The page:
HBO Cancels 'Lovecraft Country' After Just One Season

Our HBO overlords giveth and they taketh away. Hot on the heels of the first look at Day One of shooting on The Last of Us, the cable network will not be renewing Lovecraft Country for a second season, which is sure to be a surprise for a whole lot of the show's fans.

The Lovecraft love letter starring Jonathan Majors and Jurnee Smollett was lauded by critics and built a dedicated fanbase by writing people of color back into the horror narrative. That's doubly impressive given the author name-checked in the title was notoriously problematic when it came to issues of race, a topic the show made great pains to point out and grapple with.

Based on the book by Matt Ruff, the first season came with a stacked creative team that included Jordan Peele and J.J. Abrams as producers and Misha Green as showrunner, writer and director, but it seems like that wasn't enough to keep the show alive into a second season.

As recently as February HBO had Green and her writing staff get to work on original ideas for a second season, moving past the boundaries of Ruff's book and into the great unknown. It's unclear if the creative team hit a wall and couldn't quite crack an expansion of the book or if HBO's head honchos just didn't like the pitches they came up with. Either way, Deadline says the plug has been pulled.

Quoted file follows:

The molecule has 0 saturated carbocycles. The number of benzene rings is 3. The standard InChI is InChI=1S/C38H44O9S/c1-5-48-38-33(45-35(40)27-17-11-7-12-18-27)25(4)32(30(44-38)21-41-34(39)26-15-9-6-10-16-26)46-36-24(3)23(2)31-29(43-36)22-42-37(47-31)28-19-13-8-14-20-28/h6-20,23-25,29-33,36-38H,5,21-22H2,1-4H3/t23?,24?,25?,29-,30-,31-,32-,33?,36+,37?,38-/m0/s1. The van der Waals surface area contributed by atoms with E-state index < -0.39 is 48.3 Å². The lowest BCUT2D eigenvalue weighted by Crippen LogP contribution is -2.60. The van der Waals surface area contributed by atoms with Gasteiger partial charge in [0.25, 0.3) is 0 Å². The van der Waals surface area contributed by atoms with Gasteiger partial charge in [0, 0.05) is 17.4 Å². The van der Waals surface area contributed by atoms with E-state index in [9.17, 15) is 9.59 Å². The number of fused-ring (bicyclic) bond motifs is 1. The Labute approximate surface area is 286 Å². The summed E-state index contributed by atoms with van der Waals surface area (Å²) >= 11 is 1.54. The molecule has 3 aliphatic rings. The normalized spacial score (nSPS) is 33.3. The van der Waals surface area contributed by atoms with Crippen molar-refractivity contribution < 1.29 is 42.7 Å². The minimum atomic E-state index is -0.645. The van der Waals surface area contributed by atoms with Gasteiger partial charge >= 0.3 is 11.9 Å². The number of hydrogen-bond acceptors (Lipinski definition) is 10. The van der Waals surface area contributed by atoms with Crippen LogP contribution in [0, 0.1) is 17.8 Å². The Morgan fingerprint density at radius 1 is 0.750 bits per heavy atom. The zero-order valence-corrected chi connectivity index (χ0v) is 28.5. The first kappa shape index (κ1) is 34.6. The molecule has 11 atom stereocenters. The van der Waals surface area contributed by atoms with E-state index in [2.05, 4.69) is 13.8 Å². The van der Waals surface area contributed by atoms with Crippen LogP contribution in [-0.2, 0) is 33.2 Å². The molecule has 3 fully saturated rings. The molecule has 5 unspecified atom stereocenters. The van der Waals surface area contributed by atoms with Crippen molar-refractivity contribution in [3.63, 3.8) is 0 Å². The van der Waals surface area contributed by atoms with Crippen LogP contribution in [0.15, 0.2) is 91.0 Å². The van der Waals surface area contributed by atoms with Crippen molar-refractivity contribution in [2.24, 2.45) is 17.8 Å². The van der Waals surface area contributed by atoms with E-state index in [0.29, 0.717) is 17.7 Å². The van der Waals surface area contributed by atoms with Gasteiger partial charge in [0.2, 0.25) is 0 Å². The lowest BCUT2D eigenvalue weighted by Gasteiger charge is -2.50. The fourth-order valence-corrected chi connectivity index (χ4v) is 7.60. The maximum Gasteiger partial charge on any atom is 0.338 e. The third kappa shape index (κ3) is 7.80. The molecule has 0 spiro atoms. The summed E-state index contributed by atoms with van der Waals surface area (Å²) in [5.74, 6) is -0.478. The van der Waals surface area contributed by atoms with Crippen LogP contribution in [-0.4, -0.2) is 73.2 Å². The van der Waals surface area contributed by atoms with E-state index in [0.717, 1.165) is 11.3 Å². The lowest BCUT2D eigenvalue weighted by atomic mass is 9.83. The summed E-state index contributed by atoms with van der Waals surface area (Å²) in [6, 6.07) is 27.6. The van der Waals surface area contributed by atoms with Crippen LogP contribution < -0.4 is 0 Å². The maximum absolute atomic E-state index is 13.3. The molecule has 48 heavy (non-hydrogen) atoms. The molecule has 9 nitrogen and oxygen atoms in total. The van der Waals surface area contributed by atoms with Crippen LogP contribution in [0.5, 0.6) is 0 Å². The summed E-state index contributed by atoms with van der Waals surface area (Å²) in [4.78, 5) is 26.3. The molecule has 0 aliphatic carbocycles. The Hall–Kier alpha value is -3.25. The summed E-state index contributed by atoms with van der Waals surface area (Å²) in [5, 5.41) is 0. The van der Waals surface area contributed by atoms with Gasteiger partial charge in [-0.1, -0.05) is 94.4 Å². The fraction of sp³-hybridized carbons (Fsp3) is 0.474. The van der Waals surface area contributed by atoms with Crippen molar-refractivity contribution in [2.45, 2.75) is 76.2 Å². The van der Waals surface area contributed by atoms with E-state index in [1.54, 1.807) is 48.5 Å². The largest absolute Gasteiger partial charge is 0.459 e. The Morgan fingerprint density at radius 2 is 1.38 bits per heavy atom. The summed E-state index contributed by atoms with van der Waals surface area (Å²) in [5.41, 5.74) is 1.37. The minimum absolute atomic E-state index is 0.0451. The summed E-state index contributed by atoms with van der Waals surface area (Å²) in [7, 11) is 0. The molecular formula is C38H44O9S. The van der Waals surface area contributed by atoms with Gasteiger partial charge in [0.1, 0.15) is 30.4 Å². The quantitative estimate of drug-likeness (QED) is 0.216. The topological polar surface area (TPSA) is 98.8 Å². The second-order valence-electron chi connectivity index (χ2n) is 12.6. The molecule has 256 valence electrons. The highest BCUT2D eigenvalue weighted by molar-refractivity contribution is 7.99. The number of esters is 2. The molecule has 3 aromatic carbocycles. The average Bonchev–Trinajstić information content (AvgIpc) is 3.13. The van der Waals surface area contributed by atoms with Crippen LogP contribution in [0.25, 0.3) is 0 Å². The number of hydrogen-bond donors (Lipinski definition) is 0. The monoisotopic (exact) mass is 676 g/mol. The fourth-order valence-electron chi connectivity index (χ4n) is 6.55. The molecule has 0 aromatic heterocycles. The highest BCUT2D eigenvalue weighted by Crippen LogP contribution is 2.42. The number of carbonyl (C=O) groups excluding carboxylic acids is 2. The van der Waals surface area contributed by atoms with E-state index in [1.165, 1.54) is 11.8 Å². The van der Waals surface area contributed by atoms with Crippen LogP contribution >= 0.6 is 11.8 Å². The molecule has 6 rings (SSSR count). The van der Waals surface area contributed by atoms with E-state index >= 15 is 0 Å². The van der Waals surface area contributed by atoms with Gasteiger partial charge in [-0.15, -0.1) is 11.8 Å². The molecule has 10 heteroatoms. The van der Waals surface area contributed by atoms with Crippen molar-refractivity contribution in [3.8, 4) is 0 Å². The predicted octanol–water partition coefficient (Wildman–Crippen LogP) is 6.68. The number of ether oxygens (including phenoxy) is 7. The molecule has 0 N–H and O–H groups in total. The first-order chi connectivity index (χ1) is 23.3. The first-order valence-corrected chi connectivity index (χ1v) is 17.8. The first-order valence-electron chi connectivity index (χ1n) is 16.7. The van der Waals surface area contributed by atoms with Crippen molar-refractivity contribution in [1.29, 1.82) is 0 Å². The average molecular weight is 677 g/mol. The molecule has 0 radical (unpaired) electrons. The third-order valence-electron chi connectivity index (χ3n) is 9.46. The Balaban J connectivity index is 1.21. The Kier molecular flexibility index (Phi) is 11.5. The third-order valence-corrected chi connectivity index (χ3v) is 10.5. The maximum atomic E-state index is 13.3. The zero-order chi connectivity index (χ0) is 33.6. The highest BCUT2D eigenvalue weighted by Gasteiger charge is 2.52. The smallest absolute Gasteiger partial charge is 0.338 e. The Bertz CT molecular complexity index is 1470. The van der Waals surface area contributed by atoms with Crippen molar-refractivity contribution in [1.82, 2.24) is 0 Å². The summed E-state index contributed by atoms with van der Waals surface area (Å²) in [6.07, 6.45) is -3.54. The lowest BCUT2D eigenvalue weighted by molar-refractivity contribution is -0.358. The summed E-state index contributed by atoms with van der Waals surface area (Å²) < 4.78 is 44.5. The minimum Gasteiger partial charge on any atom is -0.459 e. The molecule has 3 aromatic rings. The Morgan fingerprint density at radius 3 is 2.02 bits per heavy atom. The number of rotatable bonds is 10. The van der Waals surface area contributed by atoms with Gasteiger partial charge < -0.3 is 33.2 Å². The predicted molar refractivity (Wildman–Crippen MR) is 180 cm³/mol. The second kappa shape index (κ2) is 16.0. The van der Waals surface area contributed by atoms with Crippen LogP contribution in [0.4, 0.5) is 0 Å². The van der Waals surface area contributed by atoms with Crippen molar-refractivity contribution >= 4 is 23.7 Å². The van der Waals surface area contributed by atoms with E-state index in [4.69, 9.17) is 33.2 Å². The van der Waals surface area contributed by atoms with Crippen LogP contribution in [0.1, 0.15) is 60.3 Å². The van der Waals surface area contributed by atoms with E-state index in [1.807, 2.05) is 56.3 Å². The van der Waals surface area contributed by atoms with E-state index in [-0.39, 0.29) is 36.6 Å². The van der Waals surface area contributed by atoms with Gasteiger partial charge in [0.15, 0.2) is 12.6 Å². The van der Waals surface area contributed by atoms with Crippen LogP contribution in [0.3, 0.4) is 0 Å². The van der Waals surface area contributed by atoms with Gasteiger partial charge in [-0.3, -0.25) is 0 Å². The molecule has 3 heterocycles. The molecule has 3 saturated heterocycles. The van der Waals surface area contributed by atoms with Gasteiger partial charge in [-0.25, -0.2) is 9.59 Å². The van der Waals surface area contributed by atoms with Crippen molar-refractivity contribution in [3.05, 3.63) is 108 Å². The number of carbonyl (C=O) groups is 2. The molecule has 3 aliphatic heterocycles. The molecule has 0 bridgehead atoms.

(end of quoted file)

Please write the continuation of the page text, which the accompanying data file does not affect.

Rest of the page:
In the wake of this news, Green went to Twitter to share a little taste of what they were going for with season 2:

There could also be something else at play here. Deadline's piece touts the first season finale numbers as being about 1.5 million, which isn't great. To put that into perspective, the Game of Thrones series finale clocked in at 13.6 million "linear" viewers (meaning who watched it on HBO directly) and 19.3 million total viewers (which included the then-popular HBO GO and HBO NOW platforms) .

That's not exactly a fair comparison as Thrones had eight seasons to build that audience, but it does underline that while the show might have found critical success, it never grabbed a mass audience.

Lovecraft Country did enjoy about 10 million lifetime views for the first episode, which isn't nothing, but when you compare it to HBO's heavy hitters, it's still a drop in the bucket. Game of Thrones averaged 44.2 million.

Either way you cut it, it's a sad day for fans of the show's mixture of Lovecraftian horror, racial commentary and POC inclusion into all different flavors of genre. We're gonna have to get our baby-headed giant ghosts somewhere else now, I guess...